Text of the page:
My previous posts featuring rural fences were all winter scenes.
I hadn’t thought about a spring or summer rendition because I rarely see fences on the forest trails my dogs and I spend our time on, but this morning, as we finished a high-elevation mountain hike I was struck by the beauty of stacked log fencing along a creek that meanders through a meadow at the trailhead. This section of the Payette National Forest has a cattle grazing allotment; the stacked log fencing protects the creek from the cattle.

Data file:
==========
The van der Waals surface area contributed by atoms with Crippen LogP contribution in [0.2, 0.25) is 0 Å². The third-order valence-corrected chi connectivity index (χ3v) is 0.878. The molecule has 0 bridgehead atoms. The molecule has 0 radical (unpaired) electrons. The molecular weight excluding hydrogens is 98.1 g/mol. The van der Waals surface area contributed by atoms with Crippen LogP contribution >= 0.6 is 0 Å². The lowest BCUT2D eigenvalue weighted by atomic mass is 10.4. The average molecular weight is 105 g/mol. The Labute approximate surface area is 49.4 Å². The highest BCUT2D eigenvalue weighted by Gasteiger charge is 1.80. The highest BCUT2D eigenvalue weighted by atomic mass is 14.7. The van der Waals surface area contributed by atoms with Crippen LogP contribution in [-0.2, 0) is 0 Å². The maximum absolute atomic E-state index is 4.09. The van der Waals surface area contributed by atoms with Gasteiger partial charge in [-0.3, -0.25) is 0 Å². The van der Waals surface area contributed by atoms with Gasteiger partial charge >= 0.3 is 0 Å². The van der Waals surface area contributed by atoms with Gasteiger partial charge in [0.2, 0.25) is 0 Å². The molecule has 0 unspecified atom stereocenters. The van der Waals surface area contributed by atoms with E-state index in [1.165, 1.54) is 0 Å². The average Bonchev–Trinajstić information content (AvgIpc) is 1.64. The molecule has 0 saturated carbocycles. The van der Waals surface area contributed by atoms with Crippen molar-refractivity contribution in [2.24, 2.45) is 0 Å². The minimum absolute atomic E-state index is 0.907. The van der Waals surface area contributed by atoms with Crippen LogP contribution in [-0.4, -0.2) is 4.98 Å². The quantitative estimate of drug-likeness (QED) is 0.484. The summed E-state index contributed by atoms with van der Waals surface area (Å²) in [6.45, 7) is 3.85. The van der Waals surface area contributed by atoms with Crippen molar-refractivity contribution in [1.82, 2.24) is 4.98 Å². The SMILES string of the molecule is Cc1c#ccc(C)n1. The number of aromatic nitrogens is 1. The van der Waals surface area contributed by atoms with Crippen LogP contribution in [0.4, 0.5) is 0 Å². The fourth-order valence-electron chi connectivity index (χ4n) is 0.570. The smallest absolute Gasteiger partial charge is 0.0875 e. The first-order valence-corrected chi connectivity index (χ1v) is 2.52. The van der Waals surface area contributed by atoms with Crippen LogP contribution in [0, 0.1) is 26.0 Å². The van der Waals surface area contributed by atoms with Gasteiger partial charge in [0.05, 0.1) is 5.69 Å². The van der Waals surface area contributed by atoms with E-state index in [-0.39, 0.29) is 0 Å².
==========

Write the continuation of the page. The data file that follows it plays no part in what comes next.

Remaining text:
Even though it’s officially summer, spring is just arriving in Idaho’s higher altitudes. This trail starts at an elevation of 6,729 feet and climbs steadily over three miles to a Forest Service fire lookout atop Granite Mountain at 8,461 feet. In fact, there was still so much snow above 7,500 feet that we turned back (after the boys had plenty of time to play), leaving the summit and its 360-degree views for another day.
This morning the meadow was carpeted with bright, happy buttercups, tiny white springbeauties, yellow avalanche lilies and a few purple shooting stars, a beautiful collection of springtime mountain wildflowers thriving on the moisture left by the recently-melted snow.